Scleroderma can be detected or excluded by a nailfold capilliary test I believe. Well it was certainly excluded it for me this way a few weeks ago - but I still have secondary Raynauds - only mine is secondary to Sjögren's.

  • Hi Twitchytoes

    Thanks for your reply. What you say about chronically ill is very true i think. Soemtimes these are the ppl that the media portrays as benefit cheats/ scroungers when many are in fact unable to work. Your voluntary work sounds really interesting and rewarding. I use to be chair of a charity but resigned last year as wasnt really much good any more.

    Im glad to hear that APS tests were negative and that they ruled out scleroderma but sorry to hear about the sjogrens. I dont think I can have that as dont have dry mouth or eyes. But not sure.

    Can I ask a question about the levido reticularis? Please feel free not to answer if prefer. But is it there all the time or just when cold or when been sitting down a long time. Mine seems to reduce greatly when I run up and down (probably making the newly acquired arthritis worse in the process). And is dark as heck when been sitting for a while and also it reduces greatly when lying in bed, maybe because circulation works better then.

    The thing about libido made me chuckle. Glad your husband went with you. I imagine that can be a great comfort having someone else there. I know i forget pretty much evrything that is said and have been asking friend to come along. Though she was good enough to step outside whehn I got undressed. Probably wise on her part bearing in mind what my legs look like atm

    Thanks again. Take care.

  • Happy to answer you Charlie. Mine only comes on when exposed for a while - not necessary when I'm freezing but certainly when I'm chilled. I never used to have it or Raynauds so I am assuming it relates to my connective tissue disease. My feet and knees go bluish purple (toes bright white with Raynauds - not a great look!)

    My form of Sjögren's presents neurologically and in my circulation and GI system. My ANA is the pattern for Scleroderma and Polymyositis rather than for Lupus or Sjögren's. I've had dry eyes and mouth since I was a kid and always treated them topically so my eyes are only just starting to show signs of corneal damage.

    My teeth were always a problem but are much improved from cutting all unhealthy foods and fruit juice from my diet.

    I was initially diagnosed with RA six years ago but this changed last year when I had a lip biopsy which was 100% positive for Sjögren's. The presentation for me is very similar to MS. I have small fibre neuropathy everywhere and GERD, dysmotility at both ends and lots of other autonomic features. The fatigue is awful!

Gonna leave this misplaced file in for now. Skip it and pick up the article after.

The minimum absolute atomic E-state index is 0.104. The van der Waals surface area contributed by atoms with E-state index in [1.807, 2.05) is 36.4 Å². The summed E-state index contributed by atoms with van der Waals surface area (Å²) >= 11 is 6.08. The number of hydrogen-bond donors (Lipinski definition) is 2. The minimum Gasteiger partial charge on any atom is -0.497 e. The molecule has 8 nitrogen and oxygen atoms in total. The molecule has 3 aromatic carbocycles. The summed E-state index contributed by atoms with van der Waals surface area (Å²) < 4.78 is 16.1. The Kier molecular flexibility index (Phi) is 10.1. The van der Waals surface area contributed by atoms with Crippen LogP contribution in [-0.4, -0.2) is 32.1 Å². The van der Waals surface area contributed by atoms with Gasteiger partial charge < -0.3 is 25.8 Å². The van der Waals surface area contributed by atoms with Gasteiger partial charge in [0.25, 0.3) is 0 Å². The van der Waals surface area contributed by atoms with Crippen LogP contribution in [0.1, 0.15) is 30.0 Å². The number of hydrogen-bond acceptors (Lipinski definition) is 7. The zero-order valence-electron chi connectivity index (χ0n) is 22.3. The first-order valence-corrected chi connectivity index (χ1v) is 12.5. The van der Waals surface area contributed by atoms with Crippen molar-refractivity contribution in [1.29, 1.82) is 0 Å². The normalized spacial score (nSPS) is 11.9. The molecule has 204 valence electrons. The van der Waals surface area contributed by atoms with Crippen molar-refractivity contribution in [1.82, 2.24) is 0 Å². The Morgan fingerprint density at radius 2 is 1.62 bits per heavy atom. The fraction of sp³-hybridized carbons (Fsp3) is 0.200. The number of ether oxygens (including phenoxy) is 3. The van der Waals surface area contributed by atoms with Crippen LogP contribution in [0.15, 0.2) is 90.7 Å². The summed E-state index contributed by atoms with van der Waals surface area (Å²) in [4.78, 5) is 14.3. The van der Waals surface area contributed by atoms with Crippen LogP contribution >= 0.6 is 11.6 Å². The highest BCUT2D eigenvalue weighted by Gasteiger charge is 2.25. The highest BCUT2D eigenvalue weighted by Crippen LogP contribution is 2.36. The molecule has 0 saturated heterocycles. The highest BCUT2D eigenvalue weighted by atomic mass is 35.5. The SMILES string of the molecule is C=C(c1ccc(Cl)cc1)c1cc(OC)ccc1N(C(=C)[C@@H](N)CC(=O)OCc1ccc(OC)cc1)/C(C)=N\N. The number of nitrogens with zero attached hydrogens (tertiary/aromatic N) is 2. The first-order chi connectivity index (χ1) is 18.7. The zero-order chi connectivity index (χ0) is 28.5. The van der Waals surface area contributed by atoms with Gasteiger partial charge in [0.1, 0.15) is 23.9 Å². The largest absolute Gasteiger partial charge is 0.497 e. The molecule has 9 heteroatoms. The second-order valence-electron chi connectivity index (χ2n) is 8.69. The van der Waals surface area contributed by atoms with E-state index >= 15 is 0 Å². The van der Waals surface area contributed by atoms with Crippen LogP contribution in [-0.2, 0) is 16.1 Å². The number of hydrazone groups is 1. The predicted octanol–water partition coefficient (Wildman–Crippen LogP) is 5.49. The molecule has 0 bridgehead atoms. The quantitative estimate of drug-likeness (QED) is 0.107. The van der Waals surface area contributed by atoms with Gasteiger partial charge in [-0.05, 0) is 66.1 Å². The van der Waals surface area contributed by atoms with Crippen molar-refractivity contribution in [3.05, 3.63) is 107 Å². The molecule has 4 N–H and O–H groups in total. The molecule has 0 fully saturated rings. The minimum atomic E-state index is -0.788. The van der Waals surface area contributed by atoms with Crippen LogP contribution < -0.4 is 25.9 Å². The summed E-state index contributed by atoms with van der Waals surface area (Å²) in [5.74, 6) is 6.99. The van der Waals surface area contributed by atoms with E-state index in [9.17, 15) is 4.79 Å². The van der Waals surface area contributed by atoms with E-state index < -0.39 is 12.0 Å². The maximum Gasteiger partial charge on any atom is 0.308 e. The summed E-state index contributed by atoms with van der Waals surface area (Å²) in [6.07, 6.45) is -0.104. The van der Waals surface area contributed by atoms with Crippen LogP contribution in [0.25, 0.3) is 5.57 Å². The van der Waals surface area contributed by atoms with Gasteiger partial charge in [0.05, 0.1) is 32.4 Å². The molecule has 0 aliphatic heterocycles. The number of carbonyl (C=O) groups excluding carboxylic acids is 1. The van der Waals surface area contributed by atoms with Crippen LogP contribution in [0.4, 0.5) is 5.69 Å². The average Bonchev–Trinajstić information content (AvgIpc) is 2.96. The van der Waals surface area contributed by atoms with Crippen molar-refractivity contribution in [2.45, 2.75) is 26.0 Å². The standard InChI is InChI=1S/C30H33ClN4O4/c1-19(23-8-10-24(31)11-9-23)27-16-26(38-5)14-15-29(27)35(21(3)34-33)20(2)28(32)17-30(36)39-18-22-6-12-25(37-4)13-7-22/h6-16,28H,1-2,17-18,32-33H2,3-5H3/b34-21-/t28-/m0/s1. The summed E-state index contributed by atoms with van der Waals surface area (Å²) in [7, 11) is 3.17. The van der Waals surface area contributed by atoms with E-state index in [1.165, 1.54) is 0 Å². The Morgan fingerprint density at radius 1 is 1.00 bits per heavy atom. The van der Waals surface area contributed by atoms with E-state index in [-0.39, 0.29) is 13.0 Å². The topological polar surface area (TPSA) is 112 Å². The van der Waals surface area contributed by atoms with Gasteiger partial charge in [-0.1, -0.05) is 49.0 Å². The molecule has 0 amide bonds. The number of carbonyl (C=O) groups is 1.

I'm on Mycophenolate - to increase to maximum dosage 3000mg soon but it's not helping much and I've been on it for six months now. I've tried all the other immunesuppresants (which did help but caused severe allergic reactions) so I'm not sure what's left for me really - but I do worry about the neuropathy progressing much further because it's giving me balance issues now and my BP spikes and troughs, temperature regulation is a mess, inability to sweat etc. This is the reality of Sjögren's that is often not understood by others with better understood connective tissue diseases or by GPs or some rheumatingists.

    Plus the significantly increased risk of non Hodgkin's lymphoma for those with it as their primary disease is a worry. So I'm really relieved I don't have Scleroderma of course but Sjögren's has no systemic treatments and Mycophenolate increases the risk of Lymphoma. I admit I don't worry about any of this too much for myself but I hate the MS like symptoms with a vengeance!

    I'm trying the Autoimmune Protocol Diet now in desperate effort to get back on an even keel energy wise and for my GI issues. So far it's just making me crave toast and marmalade with a passion!!

    Dr Google has taught me loads about my disease where my doctors have mostly been ignorant about its neurological forms. I was asking if Sjögren's could be the underlying cause for years now. The John Hopkins in the US has loads of excellent information on this.

    New rheum and neuro both much more aware though so I've been lucky since relocating a year ago. Dr Google has become a bit less relevant to me now thankfully! X

  • Thanks for your reply. It has really helped ppl providing info and support.

    tbh I think I mght have fallen into the mistake of assuming that sjogrens is easier to deal with than it is to spell. Sounds really hard. I hope that the treatments start to be effective for you. And good luck with the autoimmune diet. I think this can for some make a very big difference. Im trying to cut down inflamatory foods, but these seem to cover most of the foods I enjoy, including dairy, bread and tomatoes. No cheese on toast with tomatoe sauce!. Also Im not sure what you do to substitute dairy when soya is also inflamatory. Also atm its hard not to comfort eat and Im not comfort eating ginger and fish oil.

    Anyways, thanks again and take care.

    Charlie